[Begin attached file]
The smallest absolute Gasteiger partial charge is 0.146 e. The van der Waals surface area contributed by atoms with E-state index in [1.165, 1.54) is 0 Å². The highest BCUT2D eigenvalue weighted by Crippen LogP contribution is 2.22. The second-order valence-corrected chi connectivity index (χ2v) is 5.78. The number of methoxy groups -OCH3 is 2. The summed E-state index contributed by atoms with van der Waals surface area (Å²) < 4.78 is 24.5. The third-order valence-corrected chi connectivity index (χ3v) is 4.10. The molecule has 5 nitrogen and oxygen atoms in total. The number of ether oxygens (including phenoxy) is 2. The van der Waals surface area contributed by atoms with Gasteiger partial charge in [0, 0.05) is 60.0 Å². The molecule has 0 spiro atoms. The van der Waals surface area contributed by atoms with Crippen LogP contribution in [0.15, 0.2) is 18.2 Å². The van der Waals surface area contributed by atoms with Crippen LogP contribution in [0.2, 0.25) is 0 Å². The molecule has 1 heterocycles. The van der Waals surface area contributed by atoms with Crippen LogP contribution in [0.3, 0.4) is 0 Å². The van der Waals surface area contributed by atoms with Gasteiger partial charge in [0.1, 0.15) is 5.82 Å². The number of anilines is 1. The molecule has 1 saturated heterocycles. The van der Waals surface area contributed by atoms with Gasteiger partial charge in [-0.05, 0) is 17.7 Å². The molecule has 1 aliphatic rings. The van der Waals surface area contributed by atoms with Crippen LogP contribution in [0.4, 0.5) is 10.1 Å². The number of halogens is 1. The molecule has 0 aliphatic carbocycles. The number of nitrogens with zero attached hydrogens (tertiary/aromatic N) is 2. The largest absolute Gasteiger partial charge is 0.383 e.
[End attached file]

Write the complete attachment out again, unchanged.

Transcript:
The smallest absolute Gasteiger partial charge is 0.146 e. The van der Waals surface area contributed by atoms with E-state index in [1.165, 1.54) is 0 Å². The highest BCUT2D eigenvalue weighted by Crippen LogP contribution is 2.22. The second-order valence-corrected chi connectivity index (χ2v) is 5.78. The number of methoxy groups -OCH3 is 2. The summed E-state index contributed by atoms with van der Waals surface area (Å²) < 4.78 is 24.5. The third-order valence-corrected chi connectivity index (χ3v) is 4.10. The molecule has 5 nitrogen and oxygen atoms in total. The number of ether oxygens (including phenoxy) is 2. The van der Waals surface area contributed by atoms with Gasteiger partial charge in [0, 0.05) is 60.0 Å². The molecule has 0 spiro atoms. The van der Waals surface area contributed by atoms with Crippen LogP contribution in [0.15, 0.2) is 18.2 Å². The van der Waals surface area contributed by atoms with Crippen LogP contribution in [0.2, 0.25) is 0 Å². The molecule has 1 heterocycles. The van der Waals surface area contributed by atoms with Crippen LogP contribution in [0.3, 0.4) is 0 Å². The van der Waals surface area contributed by atoms with Gasteiger partial charge in [0.1, 0.15) is 5.82 Å². The number of anilines is 1. The molecule has 1 saturated heterocycles. The van der Waals surface area contributed by atoms with Gasteiger partial charge in [-0.05, 0) is 17.7 Å². The molecule has 1 aliphatic rings. The van der Waals surface area contributed by atoms with Crippen LogP contribution in [0.4, 0.5) is 10.1 Å². The number of halogens is 1. The molecule has 0 aliphatic carbocycles. The number of nitrogens with zero attached hydrogens (tertiary/aromatic N) is 2. The largest absolute Gasteiger partial charge is 0.383 e.